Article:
We haven’t done a great job with privacy.
Part of that is because nearly everything on the website is public, part was because we had zero budget, and part was because I didn’t appreciate privacy. I think I’m getting better, but even I still use a Gmail account.
I’ve never had a problem with people requesting removal, we’re just not technically able to do it right now.
Privacy and security go hand in hand, but so does ownership. I think we’ve done fine with ownership, but there’s always room to grow. We’ve never claimed ownership of anything created during our events. Frankly there’s never been a need to. That said, we can’t operate unless we have permission to use, showcase, and promote the works submitted to our events. A Ludum Dare where we can’t share doesn’t sound very interesting.
Here’s a quick look at some privacy and ownership issues, and some of my thoughts on each.
Adhering to the GDPR
When we switched from WordPress to our custom code, GDPR requests were few and far between. I can’t say we never got them, but I can’t remember getting any before the switch. As weird as it sounds, deleting content was not something I planned for. It was on the TODO list, but it wasn’t a priority. Today I get a new request every week, and it’s a problem.
We can to do better.
Deleting data is not inherently difficult. Most of our data is stored in a tree, so we just have to walk the tree and clean up the leaves. The problem is that elements of Ludum Dare were also created in a crunch. I don’t feel comfortable deleting content until we’ve assessed and checked all the tables to be sure. Some areas of concern:
- Results: if a winning game removes themselves, we can purge their data, but there’s no longer a 4th place game. That would look strange to anyone reviewing previous results.
- Comments: if a post is deleted, we need to do something with the orphaned comments. On other websites it would be fine to just delete them, but comments and the likes on comments affect magic numbers we use to prioritize games. If you left good feedback, should you be penalized if the recipient deletes themselves?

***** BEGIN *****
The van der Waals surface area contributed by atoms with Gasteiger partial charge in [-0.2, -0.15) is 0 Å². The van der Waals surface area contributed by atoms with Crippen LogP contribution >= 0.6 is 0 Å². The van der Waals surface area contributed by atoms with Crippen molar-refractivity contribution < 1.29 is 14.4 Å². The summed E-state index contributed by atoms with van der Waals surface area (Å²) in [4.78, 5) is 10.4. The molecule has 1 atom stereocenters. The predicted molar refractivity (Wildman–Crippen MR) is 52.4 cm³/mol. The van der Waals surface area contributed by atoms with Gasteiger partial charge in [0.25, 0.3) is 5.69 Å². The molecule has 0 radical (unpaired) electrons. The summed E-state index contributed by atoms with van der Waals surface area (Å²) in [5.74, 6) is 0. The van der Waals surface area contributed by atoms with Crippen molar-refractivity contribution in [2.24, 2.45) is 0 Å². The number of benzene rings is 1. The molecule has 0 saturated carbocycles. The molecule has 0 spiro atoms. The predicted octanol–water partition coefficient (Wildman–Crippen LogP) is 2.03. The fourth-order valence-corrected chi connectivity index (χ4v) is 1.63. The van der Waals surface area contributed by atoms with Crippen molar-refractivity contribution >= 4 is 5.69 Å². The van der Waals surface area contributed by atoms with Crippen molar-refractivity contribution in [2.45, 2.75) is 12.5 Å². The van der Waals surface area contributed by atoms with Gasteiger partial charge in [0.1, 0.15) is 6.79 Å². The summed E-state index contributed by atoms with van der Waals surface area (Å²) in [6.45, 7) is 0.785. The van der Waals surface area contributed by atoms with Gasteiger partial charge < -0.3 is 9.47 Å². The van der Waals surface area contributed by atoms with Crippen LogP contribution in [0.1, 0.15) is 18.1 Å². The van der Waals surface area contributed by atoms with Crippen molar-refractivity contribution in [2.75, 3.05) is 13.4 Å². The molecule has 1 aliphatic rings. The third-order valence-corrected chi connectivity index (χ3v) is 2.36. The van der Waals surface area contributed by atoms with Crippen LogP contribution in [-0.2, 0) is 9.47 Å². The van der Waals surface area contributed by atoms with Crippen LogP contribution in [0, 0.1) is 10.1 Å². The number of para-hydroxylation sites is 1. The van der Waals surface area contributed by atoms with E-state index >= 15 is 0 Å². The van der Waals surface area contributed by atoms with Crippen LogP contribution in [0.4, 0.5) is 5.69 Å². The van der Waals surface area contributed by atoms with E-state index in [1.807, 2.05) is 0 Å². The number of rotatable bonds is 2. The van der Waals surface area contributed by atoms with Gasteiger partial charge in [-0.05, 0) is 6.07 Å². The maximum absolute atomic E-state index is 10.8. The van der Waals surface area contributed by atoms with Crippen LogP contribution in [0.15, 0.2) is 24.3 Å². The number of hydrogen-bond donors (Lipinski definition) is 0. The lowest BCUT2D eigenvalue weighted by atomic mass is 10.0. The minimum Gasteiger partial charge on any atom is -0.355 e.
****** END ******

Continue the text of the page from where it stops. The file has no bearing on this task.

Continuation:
Ultimately I don’t think the solution is to delete a users content, but to scrub it: delete the contents, keep the hierarchy, but disown the references. We create a special “orphan” user to own all of the orphaned posts, games, and comments. Unfortunately our systems then need to know how to handle the orphan user.
It’s not perfect. Technically comments and posts from other users can still make reference to orphaned content. Links from off-site are out of our control, and to change the posts and comments belonging to other users would be censorship. I think it’s reasonable to limit “deleting” to content you authored.
Unfortunately this isn’t something we can half-ass, or put off much longer.
Exporting your data
Deleting and exporting are somewhat related. Both need to find all your content, they just have different uses for it. I would like to add a button that would spit out a mammoth JSON file, but I’m concerned this could be abused to slow down the website (we naively cache pages after generating them).
Unlike GDPR, we haven’t received any requests for this, so in the short term it may be safest for us to generates these upon request.
COPPA: Protecting children’s privacy by forfeiting yours
I wish GDPR was the only privacy issue, but we also have to worry about COPPA and similar laws about underage users.
I’m not going to go too deep on this today, but it angers me that COPPA essentially forces us to ask people their age. Age has no bearing on what we do. Experience maybe, but not age.
Anyway, I need to dig more into this. I would like to make it a simply checkbox on sign-up, “are you 13+”, and if not have some way for a guardian to concent on your behalf (i.e. send them an email).
If at all possible, I don’t want to store your age in your account data, but we’ll see.
I forget exactly what it says, but it’s my understanding that since we don’t use tracking cookies, we don’t need a cookie notice.
However for the future, I need to research “cookie law” and OAuth2. OAuth2 is a sign-in mechanism where technically cookies follow you across websites, though it is slightly different because you have to opt-in (login) on every website to get them.
The Mailing List
During Ludum Dare 49 we officially switched to the new mailing list powered by Revue (a subsidiary of Twitter). I didn’t get many complaints, just one, but it was enough to get me thinking. Twitter is free, like Google, because you are the product.